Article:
The Raising of Lazarus

Homily for the Fifth Sunday of Lent (Year A readings). Ez 37:12-14; Ps 129; Rom 8:8-11; Jn 11:1-45

Since the accounts of Jesus' miracles are so familiar to us from the readings at Mass, there is a slight risk that we hear the sounds of the words without thinking about or reacting to the extraordinary events that are being described. Awe and wonder are especially fitting reactions for the miracle described in today's Gospel: the raising of Lazarus. Many of us have experienced the death of someone we love. What would it be like to see someone we love die, have the funeral, bury him, and, four days later, to see him walk out of the tomb? “The dead man came out, tied hand and foot with burial bands, and his face was wrapped in a cloth.” The experience would be both wonderful and, probably, terrifying. Yet after the shock, we would experience joy beyond words in being reunited with the dead person. Indeed, John's Gospel a little further on describes Lazarus being at supper in Bethany, enjoying a meal with his family. Meanwhile Mary, his sister, anoints the feet of Jesus with costly ointment and wipes it away with her hair.

Besides bringing joy to this family, the raising of Lazarus also brings all of us hope. All of our lives are lived in the valley of the shadow of death, which no human power can prevent or postpone for ever. Yet, by raising Lazarus, Jesus has shown us, first, that our souls, with our unique identities, do not cease to exist when we die, for the man Lazarus who died is the same man who was raised from the dead four days later and enjoyed a meal with his family. Second, Jesus has shown us his power over the physical death of our bodies and given us a foretaste of the final, general resurrection. As Jesus says in another passage, “For the hour is coming when all who are in the tombs will hear his voice and come forth, those who have done good, to the resurrection of life, and those who have done evil, to the resurrection of judgment.” (John 5:28-29). So this miracle brings us the hope that not only our souls continue after death, but also that our bodies will be raised imperishable at the end of time. Finally, and most important however, is that our friendship with Jesus Christ and with all the Church does not cease with death. There is a phrase in today's Gospel that is very easy to miss when Jesus says of Lazarus, "Our friend Lazarus is resting. I am going to wake him." For the Jewish people, the worst consequence of death was not the loss of life, liberty or possessions. The worst consequence of death was the fear that their union with God would be lost. As Psalm 88 laments, “I am ... like one forsaken among the dead, like the slain that lie in the grave, like those whom thou dost remember no more, for they are cut off from thy hand.” Similarly, Psalm 115 warns, “The dead do not praise the LORD.” It was the breaking of their union with God, of being cut off from God that the Jews feared most about death. It is this fear that Jesus addresses in this Gospel when he speaks of the dead Lazarus as, "Our friend," and when he says, “Everyone who lives and believes in me will never die.” As you may have noticed, the English translation of these words does not make sense. Most people who live and believe in Jesus Christ either have died or will die, like everyone else. Jesus, however, is not talking about ‘life’ in the conventional sense. The original Greek word in the Gospel is different, but since we have no matching word in English, the difference is lost in translation. The word Jesus uses for ‘life’ is the same word he uses for the Eucharist when he says, “I am the bread of ‘life’” (John 6:35). St. Paul uses the same word in today's Second Reading when he says, “The one who raised Christ from the dead will give ‘life’ to your mortal bodies also, through his Spirit dwelling in you.” By ‘life’, Jesus therefore means the life of grace, the life given by the Trinity, a sharing in the life of God Himself. So when Jesus says “everyone who lives and believes in me will never die,” at least part of what he means is this: if, in this present existence, we share the life of God through the sacraments, and if we die in a state of grace, we shall not lose this divine life. Death will not break our union with God. If we become friends of God in this life, in the brief time that is given to us, this friendship will endure beyond death. And one day God will also raise our mortal bodies in glory.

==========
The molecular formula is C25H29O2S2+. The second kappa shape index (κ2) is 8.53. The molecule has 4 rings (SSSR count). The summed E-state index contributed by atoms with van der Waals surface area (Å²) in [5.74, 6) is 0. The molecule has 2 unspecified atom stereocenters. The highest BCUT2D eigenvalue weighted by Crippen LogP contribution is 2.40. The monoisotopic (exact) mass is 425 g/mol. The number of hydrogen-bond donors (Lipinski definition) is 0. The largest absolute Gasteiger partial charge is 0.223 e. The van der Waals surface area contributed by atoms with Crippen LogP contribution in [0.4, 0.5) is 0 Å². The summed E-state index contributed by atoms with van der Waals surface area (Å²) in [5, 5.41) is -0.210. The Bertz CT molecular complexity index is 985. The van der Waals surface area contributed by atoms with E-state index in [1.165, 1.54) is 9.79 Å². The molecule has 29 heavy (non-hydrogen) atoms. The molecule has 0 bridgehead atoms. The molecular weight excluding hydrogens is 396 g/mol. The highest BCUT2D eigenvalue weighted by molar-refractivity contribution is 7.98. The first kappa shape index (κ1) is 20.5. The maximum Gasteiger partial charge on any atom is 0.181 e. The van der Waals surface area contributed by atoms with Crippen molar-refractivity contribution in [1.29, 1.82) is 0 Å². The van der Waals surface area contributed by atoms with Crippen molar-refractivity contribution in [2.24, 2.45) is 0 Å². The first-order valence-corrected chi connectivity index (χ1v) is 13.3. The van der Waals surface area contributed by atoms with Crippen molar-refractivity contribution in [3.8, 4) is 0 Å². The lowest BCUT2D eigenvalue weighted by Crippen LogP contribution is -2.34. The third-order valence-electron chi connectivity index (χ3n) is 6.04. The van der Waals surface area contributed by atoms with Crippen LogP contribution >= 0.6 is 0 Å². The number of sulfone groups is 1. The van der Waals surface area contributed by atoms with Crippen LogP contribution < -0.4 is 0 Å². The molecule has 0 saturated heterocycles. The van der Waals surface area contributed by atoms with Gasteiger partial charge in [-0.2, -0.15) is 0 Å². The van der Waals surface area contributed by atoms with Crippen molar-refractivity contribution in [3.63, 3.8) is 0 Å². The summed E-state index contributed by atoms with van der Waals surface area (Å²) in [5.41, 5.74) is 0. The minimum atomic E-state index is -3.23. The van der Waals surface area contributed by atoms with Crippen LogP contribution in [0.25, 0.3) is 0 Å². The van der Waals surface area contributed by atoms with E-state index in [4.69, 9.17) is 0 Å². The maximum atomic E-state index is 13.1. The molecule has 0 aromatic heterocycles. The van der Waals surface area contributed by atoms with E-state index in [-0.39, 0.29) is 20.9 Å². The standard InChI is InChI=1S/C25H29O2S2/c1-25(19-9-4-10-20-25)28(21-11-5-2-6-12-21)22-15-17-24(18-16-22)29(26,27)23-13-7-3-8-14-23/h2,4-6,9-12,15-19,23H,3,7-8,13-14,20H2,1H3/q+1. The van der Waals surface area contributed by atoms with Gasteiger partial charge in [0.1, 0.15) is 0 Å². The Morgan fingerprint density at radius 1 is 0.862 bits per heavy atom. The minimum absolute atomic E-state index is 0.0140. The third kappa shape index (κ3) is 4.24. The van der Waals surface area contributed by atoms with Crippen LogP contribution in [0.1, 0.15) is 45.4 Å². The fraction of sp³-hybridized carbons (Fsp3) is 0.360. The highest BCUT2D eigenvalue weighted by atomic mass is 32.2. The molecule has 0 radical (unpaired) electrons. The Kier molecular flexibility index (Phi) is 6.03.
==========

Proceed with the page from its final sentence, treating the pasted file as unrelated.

For those who will be entering the Church this Easter, you are heirs to this hope, the promise of a friendship with God that will last forever. Yet I must also add a brief note of warning. When Jesus raises Lazarus, he travels to Judea at the risk of his life, since he has been threatened with being stoned to death. Indeed, Thomas acknowledges this risk when he says, "Let us go too, and die with him." Furthermore, soon after this extraordinary miracle, when a dead man has been seen to come forth at the voice of the Son of God, Jesus Christ was nevertheless rejected and executed on a cross. Indeed, those who plotted to kill him also considered killing Lazarus as well. The raising of Lazarus, like all the life-giving miracles of Jesus, is connected with his own sacrifice on Calvary. For those entering the Church, you will be entering into a new and supernatural life, but there is also a certain death as well. You will leave the old way of life behind and you may also experience of certain separation or even alienation from those who have chosen a different path. In the nineteenth century, John Henry Newman had to abandon his Oxford fellowship when he converted; he lost many of his friends and was ostracised by members of his family. Today, there are at least nine countries in the world where you might face the death penalty for conversion, but even in this country there may be a subtle ostacisation, division or persecution. Jesus Christ does indeed share with us his life, but the greater and more mature gift in many ways is that he also shares with us his death, the sacrifice that follows from participating a little in the way in which he loves. May God protect you and give you courage when these trials come, that you may win through not only to conversion this Easter, but also, one day, to the eternal communion of saints in heaven.